Wednesday, September 22, 2010

Planting Bulbs part two

Forcing Bulbs

Planting bulbs for forcing is so easy and you’ll have fresh flowers in your home by February or March.

1) Select a pot, large enough to plant the bulbs. Traditional bulb pots tend to be shallow and wide but you could plant them in any container, making sure the container has good drainage. Plant the bulbs, in whatever combination you could have all of one type or a combination of many. I find a combination of Tulips, Daffodils and Grape Hyacinths are very effective. Add a good potting soil until the container is about 3/4 full. Moisten with water, but keep the soil loose, not compacted.

2) Taking care not to pack the soil down, place each bulb into the soil with the pointed end up and the bulb’s flattened side against the wall of the pot so when the first leaves emerge they will grow over the edge of the pot, for an attractive appearance. If you use Grape Hyacinths, place them on the outer edge and higher than the depth of the Tulips and/or Daffodils. 

3) Sprinkle more potting mix over the bulbs, until the main body of the bulbs is buried about 1/2 inch below the surface. The bulbs tip will be just peeking out of the soil. Place the bulbs close but not touching each other. The bulbs should be watered immediately upon planting and thereafter the soil should never be allowed to dry out. I have found when I place mine in the refrigerator, I really don’t water them again until they are brought out to flower.

4) When finished planting, place the pot in a plastic bag, tie the top in a knot and that’s all it takes. Place the pot in a refrigerator or other cool, dark place with temperatures of 32F to 45F degrees. A basement, garage or cool attic or a cold frame, if you have one, will work. After 12 weeks and weekly thereafter, check the pot and when the roots protrude through the drain holes and shoots emerge, the time has come to place the pot in a moderately warm, bright spot to encourage growth. A temperature of 50F to 60F degrees is preferred for the first week or until the shoots and leaves begin to expand. Then, they can be moved to warmer locations such as the living room. Avoid direct sunlight.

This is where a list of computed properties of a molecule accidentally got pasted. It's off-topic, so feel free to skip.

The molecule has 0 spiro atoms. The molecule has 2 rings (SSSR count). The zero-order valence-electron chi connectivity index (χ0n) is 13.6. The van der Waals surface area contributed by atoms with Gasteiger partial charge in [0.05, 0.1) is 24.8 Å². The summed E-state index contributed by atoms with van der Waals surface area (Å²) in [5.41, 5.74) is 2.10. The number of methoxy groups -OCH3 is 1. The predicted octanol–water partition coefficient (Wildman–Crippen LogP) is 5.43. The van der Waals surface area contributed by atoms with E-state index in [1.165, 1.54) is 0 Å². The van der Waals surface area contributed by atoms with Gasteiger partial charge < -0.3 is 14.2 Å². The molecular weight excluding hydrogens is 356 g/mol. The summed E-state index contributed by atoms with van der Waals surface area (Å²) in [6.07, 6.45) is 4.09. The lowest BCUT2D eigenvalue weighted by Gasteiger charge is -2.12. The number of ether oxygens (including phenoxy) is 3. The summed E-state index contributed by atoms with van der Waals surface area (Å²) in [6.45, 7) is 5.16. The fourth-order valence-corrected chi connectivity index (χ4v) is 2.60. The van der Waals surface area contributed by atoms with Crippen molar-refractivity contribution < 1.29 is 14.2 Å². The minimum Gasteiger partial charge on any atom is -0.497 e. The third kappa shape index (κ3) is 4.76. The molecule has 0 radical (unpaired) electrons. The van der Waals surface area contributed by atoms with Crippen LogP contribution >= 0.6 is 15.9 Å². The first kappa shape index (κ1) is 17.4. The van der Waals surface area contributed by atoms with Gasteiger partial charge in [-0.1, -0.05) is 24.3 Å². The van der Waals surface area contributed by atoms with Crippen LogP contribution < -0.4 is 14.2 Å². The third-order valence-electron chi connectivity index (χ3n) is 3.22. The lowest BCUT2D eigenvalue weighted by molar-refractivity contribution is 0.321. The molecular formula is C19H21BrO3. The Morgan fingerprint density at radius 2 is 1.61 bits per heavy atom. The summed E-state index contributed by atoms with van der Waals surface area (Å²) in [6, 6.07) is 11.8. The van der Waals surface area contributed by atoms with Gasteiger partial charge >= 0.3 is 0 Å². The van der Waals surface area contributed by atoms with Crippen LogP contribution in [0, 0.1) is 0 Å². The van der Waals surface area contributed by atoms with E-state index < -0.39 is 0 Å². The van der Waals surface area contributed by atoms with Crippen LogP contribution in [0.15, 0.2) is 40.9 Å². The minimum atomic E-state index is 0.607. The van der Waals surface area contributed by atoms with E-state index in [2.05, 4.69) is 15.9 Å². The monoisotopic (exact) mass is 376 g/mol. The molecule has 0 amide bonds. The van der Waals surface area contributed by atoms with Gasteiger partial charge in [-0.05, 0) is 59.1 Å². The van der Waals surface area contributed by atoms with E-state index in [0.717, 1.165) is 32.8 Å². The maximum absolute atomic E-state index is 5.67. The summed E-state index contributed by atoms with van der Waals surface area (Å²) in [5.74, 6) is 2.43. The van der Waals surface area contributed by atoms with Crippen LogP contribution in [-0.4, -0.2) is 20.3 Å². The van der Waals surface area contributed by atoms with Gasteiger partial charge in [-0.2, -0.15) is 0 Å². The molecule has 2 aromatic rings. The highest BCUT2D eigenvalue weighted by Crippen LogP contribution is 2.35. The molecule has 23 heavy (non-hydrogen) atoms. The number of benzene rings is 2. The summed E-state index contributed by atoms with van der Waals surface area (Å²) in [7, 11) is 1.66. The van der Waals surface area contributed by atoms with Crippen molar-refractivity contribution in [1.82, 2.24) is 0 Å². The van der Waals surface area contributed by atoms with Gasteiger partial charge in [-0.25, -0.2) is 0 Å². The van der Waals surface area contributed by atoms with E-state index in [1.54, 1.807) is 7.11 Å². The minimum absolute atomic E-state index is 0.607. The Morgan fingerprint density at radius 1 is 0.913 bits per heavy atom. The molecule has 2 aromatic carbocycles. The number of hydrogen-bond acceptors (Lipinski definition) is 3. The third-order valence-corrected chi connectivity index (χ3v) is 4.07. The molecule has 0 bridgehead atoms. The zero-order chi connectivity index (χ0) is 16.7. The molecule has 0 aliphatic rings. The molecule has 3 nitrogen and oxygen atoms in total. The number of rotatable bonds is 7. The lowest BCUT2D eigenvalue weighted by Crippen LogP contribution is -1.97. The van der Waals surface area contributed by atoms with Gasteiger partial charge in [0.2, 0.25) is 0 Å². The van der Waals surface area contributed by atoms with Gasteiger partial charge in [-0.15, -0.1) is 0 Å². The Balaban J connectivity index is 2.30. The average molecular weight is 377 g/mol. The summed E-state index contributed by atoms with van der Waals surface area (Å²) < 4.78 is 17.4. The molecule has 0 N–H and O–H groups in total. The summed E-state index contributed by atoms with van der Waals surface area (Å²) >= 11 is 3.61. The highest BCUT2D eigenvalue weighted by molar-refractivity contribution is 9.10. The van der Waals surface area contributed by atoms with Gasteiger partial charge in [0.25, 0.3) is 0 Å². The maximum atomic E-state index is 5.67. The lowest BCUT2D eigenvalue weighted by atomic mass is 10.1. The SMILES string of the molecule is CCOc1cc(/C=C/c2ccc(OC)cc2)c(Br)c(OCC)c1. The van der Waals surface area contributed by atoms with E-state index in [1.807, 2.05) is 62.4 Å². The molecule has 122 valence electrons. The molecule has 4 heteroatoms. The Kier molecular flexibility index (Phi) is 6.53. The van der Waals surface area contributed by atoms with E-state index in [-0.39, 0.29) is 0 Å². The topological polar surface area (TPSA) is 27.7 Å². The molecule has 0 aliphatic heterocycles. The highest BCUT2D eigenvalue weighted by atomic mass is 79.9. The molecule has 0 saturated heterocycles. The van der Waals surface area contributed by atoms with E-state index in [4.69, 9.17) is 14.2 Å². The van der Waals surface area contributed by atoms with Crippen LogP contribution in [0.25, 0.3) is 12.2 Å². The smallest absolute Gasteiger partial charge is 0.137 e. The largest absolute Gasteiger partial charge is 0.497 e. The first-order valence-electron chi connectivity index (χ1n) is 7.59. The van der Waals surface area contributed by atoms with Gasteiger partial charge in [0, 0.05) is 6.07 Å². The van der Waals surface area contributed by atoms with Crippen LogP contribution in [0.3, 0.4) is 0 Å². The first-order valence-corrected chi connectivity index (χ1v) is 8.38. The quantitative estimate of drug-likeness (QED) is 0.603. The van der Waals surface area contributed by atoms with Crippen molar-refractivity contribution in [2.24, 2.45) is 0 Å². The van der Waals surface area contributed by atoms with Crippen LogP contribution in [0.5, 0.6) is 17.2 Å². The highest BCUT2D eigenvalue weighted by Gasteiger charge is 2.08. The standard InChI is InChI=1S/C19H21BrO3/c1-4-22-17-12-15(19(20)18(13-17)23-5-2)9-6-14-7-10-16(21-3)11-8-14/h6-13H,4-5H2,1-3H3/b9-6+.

5) Mark your calendar to remind yourself when the first pots can be removed from storage for forcing to begin. If planted October 1, bring the first pots into the home right after Christmas. If planting more than one pot, bring them in at weekly intervals for continuous blooms. On the average the bulbs will flower in three to four weeks. Closer to spring, they flower more rapidly. The cooler the location, the longer lasting the blooms will be. And don’t be intimidated by the process, it’s really easy...have fun with it.

The following fall, you can plant the bulbs you used into the garden. You always want to use fresh bulbs for forcing.

Friday, September 17, 2010

Planting Bulbs

Fall is here...
...and that means it’s time to start planting bulbs. Here is a sampling of bulbs that will look wonderful in your spring garden. Although there are dozens of types of bulbs, some classified as corms, tubers and rhizomes, I’m only going to concentrate here on the most popular and easiest to grow bulbs. Also I would suggest before you pop that bulb in it’s hole that you toss in a small handful of a “Bulb Booster” which you can find at most hardware stores. It’s certainly not required but as the name implies, it’ll give your bulbs a boost in the spring. A helpful hint...if you want that "natural" look of a mass of any bulb...toss a handful in the air and plant where they fall.